Pauline: In general the initiative has been very well received by both audience and musician colleagues in the Copenhagen network. Many people think that it is an important cause to bring female composers into the light, both from history and the ones today living. Damkapellet has, within the classical genre, a broad variety in programming, including more ‘traditional’ classical music, contemporary collaborations with composers, improvisation, concerts and school performances. Performances and projects depend on the audience of each specific concert setting. The wide variety in our program also seem to make our audience feel engaged. Specifically the school performance Glemte Stemmer or in English “Hidden Voices” has been receiving very good responses, both from teachers and their students. We have been surprised that children love contemporary music, and what makes music even stronger to the listener is to give them a story or a picture to let their ears guide their fantasy. This, I think, is also what makes Damkapellet‘s audience engage with the different kind of music that we introduce – gathering people around a cause that is communicated through music is something that many can relate to. Suddenly music becomes much less abstract, and with a meaning to those who don’t necessarily have an own relationship to that kind of music. 
We have received some criticism about the ensemble being made up of exclusively of female members. Many men have shown interest to participate and some say they lack a community similar to this, where they get the chance to experiment within a group with a common goal to be more free in terms of expectations, creativity, playfulness and collectiveness within a group. For example, some of the greatest responses we have had is that questioning hierarchy and having no leader, is something audiences can hear when we play. A sense of calmness, trust, and teaming up with each other that puts the audience in a state where they can relax and totally rely on us to deliver music from our hearts into a united being.

Phoebe: Is diversity a primary consideration in your concert programming?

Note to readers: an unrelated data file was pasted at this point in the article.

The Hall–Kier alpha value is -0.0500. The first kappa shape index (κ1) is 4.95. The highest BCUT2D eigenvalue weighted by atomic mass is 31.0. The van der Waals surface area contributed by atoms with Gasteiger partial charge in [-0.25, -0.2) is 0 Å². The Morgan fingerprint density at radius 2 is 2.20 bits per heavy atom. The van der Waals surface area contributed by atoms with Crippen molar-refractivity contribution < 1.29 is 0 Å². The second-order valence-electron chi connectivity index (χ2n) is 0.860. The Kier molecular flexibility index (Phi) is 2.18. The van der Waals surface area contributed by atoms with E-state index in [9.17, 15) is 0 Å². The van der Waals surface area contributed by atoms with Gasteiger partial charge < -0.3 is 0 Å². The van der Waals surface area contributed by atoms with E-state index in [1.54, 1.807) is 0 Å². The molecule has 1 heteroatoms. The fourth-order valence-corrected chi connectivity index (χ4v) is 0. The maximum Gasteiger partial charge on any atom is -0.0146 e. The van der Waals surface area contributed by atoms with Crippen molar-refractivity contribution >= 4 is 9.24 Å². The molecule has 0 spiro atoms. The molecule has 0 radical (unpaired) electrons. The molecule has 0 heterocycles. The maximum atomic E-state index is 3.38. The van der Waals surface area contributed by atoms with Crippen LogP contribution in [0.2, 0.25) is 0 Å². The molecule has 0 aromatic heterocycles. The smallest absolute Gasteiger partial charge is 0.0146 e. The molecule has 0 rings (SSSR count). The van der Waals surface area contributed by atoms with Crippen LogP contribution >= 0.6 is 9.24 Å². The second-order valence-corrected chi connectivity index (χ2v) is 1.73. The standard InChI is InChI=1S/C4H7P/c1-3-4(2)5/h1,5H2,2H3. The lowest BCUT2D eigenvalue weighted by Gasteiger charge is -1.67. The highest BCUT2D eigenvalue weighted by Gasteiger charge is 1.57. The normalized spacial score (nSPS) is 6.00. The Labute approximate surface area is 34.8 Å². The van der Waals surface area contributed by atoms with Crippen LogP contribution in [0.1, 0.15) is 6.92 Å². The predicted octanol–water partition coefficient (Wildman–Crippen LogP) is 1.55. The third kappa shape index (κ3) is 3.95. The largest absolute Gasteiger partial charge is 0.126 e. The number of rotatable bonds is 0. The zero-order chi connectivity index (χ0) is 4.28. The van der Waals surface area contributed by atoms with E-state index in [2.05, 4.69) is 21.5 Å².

Irene: The concert programming is mainly a combination of different desires of each member. We try always to represent something from the past, including some of our own works, and to look at what is around. We try to include things that we like and things we think should be heard. I think we don’t have a very strong direction on which kind of people should be represented, is mainly female music, but I believe it reflects how different we all are. Also our setting of instruments sometimes is limiting the choice in the programming, but we have been always open to welcome new members when the opportunity arises. 

Phoebe: What is the role of each member, musically and beyond?

Irene: In the beginning there was no set structure and a lot of work of the work was not divided into roles, but it was a way to see how to develop it further. Later, we wanted to take more responsibility and engagement, especially it came to big concerts. Now everyone has a task that more suits them in addition to the music. We also have a group board of few people from the ensemble this year that meet up and plan activities, accounting, administration, and more. The group changes every year and people who feel that they have the time to do it and have strong visions for the ensemble take part in it.

Photo by Hipermania

Phoebe: Who do you think needs to hear your music most?

Irene: I personally would like if the music of Damkapellet could arrive to people that have not found a way to express themselves freely and entirely. So probably to all that great musicians and people that don’t feel comfortable inside the structures they are supposed to be working in right now and also to who follow conventions and pre-existing structures without putting them in discussion.

Phoebe: What are some future projects for Damkapellet that the ensemble is looking forward to most? 

Mika: Damkapellet have been given a residence in KoncertKirken for the whole year of 2020 when we will arrange more concerts than we ever have before. 

Irene: We will also try to organise talks with composers and different collaborations during the year. Is amazing to have a space so well known and so central. KoncertKirken is a church arranging a lot of diverse culturale events in Norrebro, Copenhagen for cooperate and show our work. 

For more on Damkapellet visit their website, hear them on Soundcloud and stay up to date on their events and projects via their Facebook page and Instagram.

Don’t forget to ‘follow’ Women Write Now to be the first to read about creative women and non-binaries around the world.  Twice a month we’ll be in conversation creatives across the globe, and taking a deeper look into their perspectives and the work they are doing in their communities and beyond.

Are you a ‘Woman of Noise?‘ We are welcome to suggestions for who you might like to see featured in Women Write Now interviews. This could be you, someone you know, an artist you admire, anyone! Drop us a line and we’ll be in touch!